14 Dec 2020
“There’s a road to the Summit!” I said pointing across the dashboard excitedly. “It’s open!”
“Great!” Says Dave turning onto the narrow side road.
The East Coast Low wreaking havoc on the coast had reached us overnight and cold wind whipped around us as we climbed the newly fireproofed stairs to the summit.
“This is our kind of weather!” I shouted over the wind, inhaling a strand of my ponytail.
“Awww Maaate! How good is this!” We were thrilled to be here! This place is something special.
360 degree views stretched out to the horizon. They say you can see 10% of the state from here on a clear day. An engraved plaque indicated the distance and direction of the local towns. I pointed to the horizon in the direction of Brisbane and called out over the wind “Home!”
Our attention turned from the horizon to the landscape immediately around us. Fire damage from last year in places devastating the forest. Some of the larger trees had re-growth, but many of the smaller trees still looked lifeless, while the wildflowers bloomed.
“That was invigorating!” Exclaimed Dave climbing back into the car and firing up her engine. She growled into life and we pulled back onto the narrow dirt road leading down the mountain. “We’ve got an adventure-mobile, Carol!” The new car vibes haven’t worn off yet, and exploring places like this is exactly why we bought this car.
Our next stop, Sawn Rocks, was 1.5 hours away and in the same National Park. I won’t write about how I made Dave miss the turn off and when we realised, there was no-where to turn around for a couple of winding kilometres.
It was only 750m to the lookout but the sign said to allow an hour. We had another four hours of driving ahead of us so we set off at a cracking pace.
“Dave, look up! We’re here!”
“Yes, I see!” He called back.
Reading from the sign, Dave says “ The organ-pipes you see in front of you, extend 40 meters above the creek and 30 meters below the surface. Formed when basaltic lava flow cooled slowly and evenly, allowing the crystals within the molten rock to align perfectly with each other.”
I’ve never seen anything like this in Australia. The regular form and texture, the shadows, and colour- we couldn’t look away.
Following the stairs down into the dry creek bed gave us a different perspective. Huge chunks of crystal shaped columns had broken off and lay discarded along the ravine, a little like ancient ruins. Looking down at the smooth stone we walked along, the same crystal shapes appeared in cross-section.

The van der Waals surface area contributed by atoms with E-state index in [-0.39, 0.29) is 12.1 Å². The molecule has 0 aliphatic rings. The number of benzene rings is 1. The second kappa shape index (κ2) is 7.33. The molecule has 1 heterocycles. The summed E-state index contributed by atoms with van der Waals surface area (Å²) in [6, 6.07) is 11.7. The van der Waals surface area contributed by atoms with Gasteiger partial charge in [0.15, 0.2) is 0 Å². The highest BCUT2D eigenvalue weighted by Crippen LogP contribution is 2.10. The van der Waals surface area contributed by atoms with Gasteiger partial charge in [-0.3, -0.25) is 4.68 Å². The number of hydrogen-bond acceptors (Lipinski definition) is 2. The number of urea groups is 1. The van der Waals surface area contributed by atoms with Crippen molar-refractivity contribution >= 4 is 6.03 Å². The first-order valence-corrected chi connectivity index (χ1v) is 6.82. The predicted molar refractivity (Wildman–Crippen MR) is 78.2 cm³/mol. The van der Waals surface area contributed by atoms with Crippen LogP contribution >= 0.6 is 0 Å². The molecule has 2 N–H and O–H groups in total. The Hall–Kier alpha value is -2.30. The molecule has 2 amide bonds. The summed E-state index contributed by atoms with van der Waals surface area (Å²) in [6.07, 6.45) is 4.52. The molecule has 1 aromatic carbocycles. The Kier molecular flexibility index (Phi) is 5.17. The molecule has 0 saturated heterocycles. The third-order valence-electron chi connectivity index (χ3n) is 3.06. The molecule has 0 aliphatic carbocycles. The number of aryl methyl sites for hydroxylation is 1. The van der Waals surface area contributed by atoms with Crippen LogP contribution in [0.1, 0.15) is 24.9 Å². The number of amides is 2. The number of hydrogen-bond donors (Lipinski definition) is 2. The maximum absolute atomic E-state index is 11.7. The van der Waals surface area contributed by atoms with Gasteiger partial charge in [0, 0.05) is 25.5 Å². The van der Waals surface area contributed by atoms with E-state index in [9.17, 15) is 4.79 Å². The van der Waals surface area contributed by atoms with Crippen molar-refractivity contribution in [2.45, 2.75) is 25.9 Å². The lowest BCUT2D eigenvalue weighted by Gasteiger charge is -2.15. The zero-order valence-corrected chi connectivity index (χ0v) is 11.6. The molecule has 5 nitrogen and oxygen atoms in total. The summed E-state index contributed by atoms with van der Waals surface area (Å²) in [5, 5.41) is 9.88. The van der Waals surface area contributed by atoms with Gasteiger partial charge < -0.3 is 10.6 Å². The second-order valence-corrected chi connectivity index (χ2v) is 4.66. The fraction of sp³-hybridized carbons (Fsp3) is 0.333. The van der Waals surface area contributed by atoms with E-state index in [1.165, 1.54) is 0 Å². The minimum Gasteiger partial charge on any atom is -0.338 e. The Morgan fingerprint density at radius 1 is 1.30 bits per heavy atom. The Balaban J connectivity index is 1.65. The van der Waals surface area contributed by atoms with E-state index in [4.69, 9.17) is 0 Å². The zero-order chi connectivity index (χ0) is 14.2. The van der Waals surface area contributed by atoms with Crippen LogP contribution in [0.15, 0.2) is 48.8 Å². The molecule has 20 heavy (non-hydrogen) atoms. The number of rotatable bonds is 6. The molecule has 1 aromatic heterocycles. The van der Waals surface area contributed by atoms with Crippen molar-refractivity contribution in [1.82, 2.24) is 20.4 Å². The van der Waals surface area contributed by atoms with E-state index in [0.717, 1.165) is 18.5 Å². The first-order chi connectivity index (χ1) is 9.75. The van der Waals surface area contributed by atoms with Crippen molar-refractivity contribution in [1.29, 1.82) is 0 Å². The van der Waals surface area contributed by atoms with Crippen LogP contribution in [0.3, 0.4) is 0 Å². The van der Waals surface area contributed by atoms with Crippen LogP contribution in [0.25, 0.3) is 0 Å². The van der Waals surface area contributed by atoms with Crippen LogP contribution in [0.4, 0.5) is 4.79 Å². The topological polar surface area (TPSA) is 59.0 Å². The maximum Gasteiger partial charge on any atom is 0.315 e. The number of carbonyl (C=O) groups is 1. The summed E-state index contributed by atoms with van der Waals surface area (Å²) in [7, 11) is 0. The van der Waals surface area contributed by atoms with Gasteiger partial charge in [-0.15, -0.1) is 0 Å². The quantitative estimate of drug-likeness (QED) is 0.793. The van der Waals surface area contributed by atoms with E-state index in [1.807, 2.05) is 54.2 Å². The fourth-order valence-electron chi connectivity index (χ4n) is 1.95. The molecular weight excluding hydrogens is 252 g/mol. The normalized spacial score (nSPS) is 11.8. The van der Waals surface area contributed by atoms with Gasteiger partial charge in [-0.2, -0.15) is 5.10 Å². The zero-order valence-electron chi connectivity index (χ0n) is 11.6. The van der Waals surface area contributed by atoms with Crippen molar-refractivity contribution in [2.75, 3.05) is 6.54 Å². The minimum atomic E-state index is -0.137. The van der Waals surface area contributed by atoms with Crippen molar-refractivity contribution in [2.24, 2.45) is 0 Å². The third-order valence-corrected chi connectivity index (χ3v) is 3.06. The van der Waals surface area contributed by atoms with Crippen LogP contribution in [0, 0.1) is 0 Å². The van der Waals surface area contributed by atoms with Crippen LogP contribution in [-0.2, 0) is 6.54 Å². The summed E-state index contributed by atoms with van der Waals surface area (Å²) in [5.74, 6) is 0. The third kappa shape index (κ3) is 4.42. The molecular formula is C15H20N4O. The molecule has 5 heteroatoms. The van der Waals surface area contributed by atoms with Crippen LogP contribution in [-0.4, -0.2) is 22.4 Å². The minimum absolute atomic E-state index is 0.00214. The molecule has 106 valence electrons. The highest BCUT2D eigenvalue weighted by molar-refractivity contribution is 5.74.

After one last look from the viewing platform, we decided we would jog back to the car, and set off at a comfortable pace, feeling good to be moving before four hours in the car.
The road heading east out of Mount Kaputar National Park wound through picturesque forest with a pink-red soil, green and gold grasses and a grey leafed tea-tree forest.
“How would we paint this?” Wondered Dave naming the watercolour paints he’d use. “Indian red with a bit of white, sap green, yellow ocher….” I love how his watercolour technique is developing, so loose and free.
We pulled into Bingara, a small town looking for a café for lunch. Closed. Everything was closed, except for the pub.
“Great! A pub lunch then!”
“Kitchen’s closed, now” said the girl behind the bar. I looked at my watch, it was 2pm. “We have cakes” she said gesturing towards a few half empty glass containers.
“Cake for lunch then!” Actually, there was no cake just a muffin and a few cookies or slices. So we split a coconut and macadamia muffin and had a coffee each. “That’ll do.”
Back on the road for the last few hours, driving due east straight into the East Coast Low weather system. It was a non-event, overcast skies and some light rain only. Not even enough to wash the dust off the car.
The Everest just eats up the miles, and in no time we pulled into Glenn Innes. The closer we get to Brisbane, the more excited we are about seeing the family. And with the weather turning more ominous closer to the coast, we’ve decided to push straight through the five hour drive home to Brisbane.
See you soon!